I read all the philosophy papers posted on thematrix.com back in the early 21st century. They featured about 10 of them and each was relevant to the movie and its theme.

One mentioned a life of someone that was meaningless. Because, like the matrix red pill wake up, something happened to them. And they were awoken to darkness and heard a voice before realizing their entire life was just training. Every red light they stopped at would help them use the red light button in the cockpit of a fighter jet like spaceship. Or maybe all that math in high school was only there to help us figure out the physics of space.

The life program ran, and ended. Once awake in the real world, we have little time to think and are part of a larger war. Giving us only seconds to live in the real world, as we kamikaze into alien territory.

Sorry if I didn't get all that, I was like 13 then. And only read it once without ever looking further into it. Can someone tell me if that was literally a philosophy paper, or something a fan would in this day and age 'tweet'? Or is it part of a series of a philosophical book or maybe a short story from someone famous.

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    Did you see it on whatisthematrix.com ? Here is an archived version of the site's main navigation page, if that helps. – Hypnosifl Nov 4 '15 at 0:31
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    In addition, here is a later version of the site, whatisthematrix.warnerbros.com. I see there is a sub-page labeled "philosophy" here, could you take a glance at the papers and see if any of them is the one you remember? – Hypnosifl Nov 4 '15 at 1:54
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    Is it possible you're thinking of the short story Goliath? The details don't match exactly but there are similarities. You can read it online here. – Null Nov 4 '15 at 2:56
  • Ahh never thought to use the archive. Ill look into the philosophy papers. Thanks. – Richard Peter Targett Nov 4 '15 at 22:37

Echoing Null's comment, it seems that you're thinking of the web-story "Goliath" by Neil Gaiman, originally found on Warner Bros' whatisthematrix.com website (as well as the subsequent Matrix Comics Vol. 1) and which features many of the elements you've mentioned:

Awakening to darkness and hearing a voice

I was standing in the puddle of the world, a weird, brightly coloured thing that oozed and brimmed and didn't cover the tops of my brown leather shoes (I have feet like shoeboxes. Boots have to be specially made for me. Costs me a fortune). The puddle cast a weird light upwards. In fiction, I think I would have refused to believe it was happening, wonder if I'd been drugged or if I was dreaming. In reality, hell, it had happened, and I stared up into the darkness, and then, when nothing happened, I began to walk, splashing through the liquid world, calling out, seeing if anyone was there.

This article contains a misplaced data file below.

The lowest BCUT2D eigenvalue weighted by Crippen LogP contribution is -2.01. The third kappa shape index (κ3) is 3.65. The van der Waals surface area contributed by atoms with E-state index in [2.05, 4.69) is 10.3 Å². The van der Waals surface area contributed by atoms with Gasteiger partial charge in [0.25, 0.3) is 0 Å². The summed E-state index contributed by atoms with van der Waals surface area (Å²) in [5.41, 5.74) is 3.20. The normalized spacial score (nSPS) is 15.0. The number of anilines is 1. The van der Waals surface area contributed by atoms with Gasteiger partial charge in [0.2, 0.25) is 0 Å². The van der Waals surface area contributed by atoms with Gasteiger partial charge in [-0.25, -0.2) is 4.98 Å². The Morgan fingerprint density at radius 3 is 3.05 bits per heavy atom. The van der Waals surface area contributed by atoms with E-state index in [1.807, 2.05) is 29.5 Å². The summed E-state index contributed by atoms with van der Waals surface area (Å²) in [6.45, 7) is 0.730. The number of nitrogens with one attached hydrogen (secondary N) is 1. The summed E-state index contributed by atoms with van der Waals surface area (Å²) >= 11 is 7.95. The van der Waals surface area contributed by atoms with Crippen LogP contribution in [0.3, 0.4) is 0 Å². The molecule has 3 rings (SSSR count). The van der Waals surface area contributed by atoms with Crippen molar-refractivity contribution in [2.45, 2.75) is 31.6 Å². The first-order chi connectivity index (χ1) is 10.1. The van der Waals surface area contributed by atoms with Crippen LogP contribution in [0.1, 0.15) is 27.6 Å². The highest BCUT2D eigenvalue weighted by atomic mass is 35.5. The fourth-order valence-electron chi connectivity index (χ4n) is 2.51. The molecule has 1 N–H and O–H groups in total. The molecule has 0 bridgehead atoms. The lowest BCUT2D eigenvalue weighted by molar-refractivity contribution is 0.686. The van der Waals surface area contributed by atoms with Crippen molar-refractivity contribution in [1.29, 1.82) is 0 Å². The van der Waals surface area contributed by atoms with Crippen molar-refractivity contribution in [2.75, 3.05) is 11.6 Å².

Something flickered in front of me. "Hey," said a voice. The accent was American, although the intonation was odd. "Hello," I said.

Their entire life was training

The next few years passed really fast. It seemed like I spent all of them in planes of different kinds, cramped into tiny cockpits, in seats I barely fitted, flicking switches too small for my fingers.

I got Secret clearance, then I got Noble clearance, which leaves Secret clearance in the shade, and then I got Graceful clearance, which the Prime Minister himself doesn't have, by which time I was piloting flying saucers and other craft that moved with no visible means of support.

Finally he awakens to the real world

It was like being born. It wasn't comfortable, or pleasant. It was the breathing carried me through it, through all the pain and the darkness and the bubbling in my lungs. I opened my eyes.
I was lying on a metal disk about eight feet across. I was naked, wet and surrounded by a sprawl of cables. They were retracting, moving away from me, like scared worms or nervous brightly coloured snakes.

And is immediately sent on a kamikaze mission against aliens

I never saw the aliens, if there were any aliens, but I saw their ship. It looked like fungus or seaweed: the whole thing was organic, an enormous glimmering thing, orbiting the moon. It looked like something you'd see growing on a rotting log, half-submerged under the sea. It was the size of Tasmania.

Two-hundred mile-long sticky tendrils were dragging asteroids of various sizes behind them. It reminded me a little of the trailing tendrils of a portuguese man o' war, that strange compound sea-creature.

They started throwing rocks at me as I got a couple of hundred thousand miles away.

My fingers were activating the missile bay, aiming at a floating nucleus, while I wondered what I was doing. I wasn't saving the world I knew. That world was imaginary: a sequence of ones and zeroes. I was saving a nightmare...

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    Thanks! I went through the philo. papers but didnt find it. This has to be the one. – Richard Peter Targett Nov 7 '15 at 19:44

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